California Churches – California Southern Baptist Convention

News – California Churches

By Timothy Cockes LOS ANGELES (BP) — Despite not meeting in person for over 15 months due to the COVID-19 pandemic, First Chinese Baptist Church in Los Angeles has seen more than 100 professions of faith through a new group evangelism strategy. Benny Wong, senior pastor of the congregation, located in Chinatown, explained the church…

After two court rulings over the weekend, Grace Community Church again met indoors for worship Sunday (Aug. 16), continuing its defiance of a government order banning large indoor meetings and singing during meetings.

Two San Jose churches have filed a federal lawsuit claiming a coronavirus-related ban of indoor worship violates their First Amendment rights.

A volunteer at a Los Angeles church’s drive-thru food bank died April 17 after being struck by a ministry client’s vehicle.

While California Southern Baptist pastors say they are grateful for technology which enabled them to be online for church March 22, they also report challenges in using technology effectively.

Church distributes food twice weekly to the “down and out” in Hollywood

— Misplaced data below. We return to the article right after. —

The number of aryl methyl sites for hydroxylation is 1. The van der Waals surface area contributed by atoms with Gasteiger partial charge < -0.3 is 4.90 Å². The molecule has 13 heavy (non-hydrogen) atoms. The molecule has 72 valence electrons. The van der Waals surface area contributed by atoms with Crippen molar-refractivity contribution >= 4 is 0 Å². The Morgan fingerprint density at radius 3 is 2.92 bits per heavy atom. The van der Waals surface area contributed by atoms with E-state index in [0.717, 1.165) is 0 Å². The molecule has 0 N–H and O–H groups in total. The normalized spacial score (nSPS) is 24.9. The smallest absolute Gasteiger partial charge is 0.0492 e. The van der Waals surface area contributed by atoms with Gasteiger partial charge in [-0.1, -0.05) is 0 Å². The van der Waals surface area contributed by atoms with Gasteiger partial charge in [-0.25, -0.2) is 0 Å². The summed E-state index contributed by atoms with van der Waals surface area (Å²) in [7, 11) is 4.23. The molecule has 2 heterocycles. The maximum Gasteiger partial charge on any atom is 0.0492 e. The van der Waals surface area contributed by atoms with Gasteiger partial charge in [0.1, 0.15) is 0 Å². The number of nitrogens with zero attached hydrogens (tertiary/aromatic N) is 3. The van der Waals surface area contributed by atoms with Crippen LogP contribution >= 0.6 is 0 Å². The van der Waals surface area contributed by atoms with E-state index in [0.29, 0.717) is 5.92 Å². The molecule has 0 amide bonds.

God is using Southern Baptist Disaster Relief to share the gospel in a tangible way among survivors of California wildfires that killed seven people and burned more than 150,000 acres of land, pastor Michael Ent told Baptist Press.

“We have high schools around where, within the last year, students have been arrested for trafficking other students through the school,” Denise Matthews, the women’s minister at Magnolia Church in Riverside, said. “Seeing that it is happening here really put a fire under me that we need to do more about this.”

As part of myMISSION’s second national missions experience, 32 young women from 10 states gathered on Memorial Day weekend to share their faith alongside Baptist workers in the inner city of New York, and build community with one another. Six volunteers from St. Stephen Missionary Baptist Church in La Puente joined others from Alabama, Arkansas, Illinois, Kentucky, Louisiana, Mississippi, North Carolina, Pennsylvania and Tennessee.

It’s called bivocational, a word spell-check may not recognize but a concept that is as old as the church herself.